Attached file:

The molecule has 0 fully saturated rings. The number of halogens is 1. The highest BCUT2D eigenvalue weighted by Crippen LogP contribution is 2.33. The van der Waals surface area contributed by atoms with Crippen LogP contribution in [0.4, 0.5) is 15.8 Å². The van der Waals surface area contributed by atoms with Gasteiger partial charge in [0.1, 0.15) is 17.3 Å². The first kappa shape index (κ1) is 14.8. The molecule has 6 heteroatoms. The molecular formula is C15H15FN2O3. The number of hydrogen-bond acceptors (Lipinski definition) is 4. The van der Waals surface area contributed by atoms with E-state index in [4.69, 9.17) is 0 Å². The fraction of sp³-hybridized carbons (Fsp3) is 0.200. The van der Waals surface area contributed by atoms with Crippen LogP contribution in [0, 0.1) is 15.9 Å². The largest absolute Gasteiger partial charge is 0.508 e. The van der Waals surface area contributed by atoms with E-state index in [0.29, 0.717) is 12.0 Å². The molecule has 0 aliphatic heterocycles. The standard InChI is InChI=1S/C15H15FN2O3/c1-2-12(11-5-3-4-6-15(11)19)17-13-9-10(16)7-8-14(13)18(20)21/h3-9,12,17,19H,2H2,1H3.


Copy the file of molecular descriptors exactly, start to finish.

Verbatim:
The molecule has 0 fully saturated rings. The number of halogens is 1. The highest BCUT2D eigenvalue weighted by Crippen LogP contribution is 2.33. The van der Waals surface area contributed by atoms with Crippen LogP contribution in [0.4, 0.5) is 15.8 Å². The van der Waals surface area contributed by atoms with Gasteiger partial charge in [0.1, 0.15) is 17.3 Å². The first kappa shape index (κ1) is 14.8. The molecule has 6 heteroatoms. The molecular formula is C15H15FN2O3. The number of hydrogen-bond acceptors (Lipinski definition) is 4. The van der Waals surface area contributed by atoms with E-state index in [4.69, 9.17) is 0 Å². The fraction of sp³-hybridized carbons (Fsp3) is 0.200. The van der Waals surface area contributed by atoms with Crippen LogP contribution in [0, 0.1) is 15.9 Å². The largest absolute Gasteiger partial charge is 0.508 e. The van der Waals surface area contributed by atoms with E-state index in [0.29, 0.717) is 12.0 Å². The molecule has 0 aliphatic heterocycles. The standard InChI is InChI=1S/C15H15FN2O3/c1-2-12(11-5-3-4-6-15(11)19)17-13-9-10(16)7-8-14(13)18(20)21/h3-9,12,17,19H,2H2,1H3.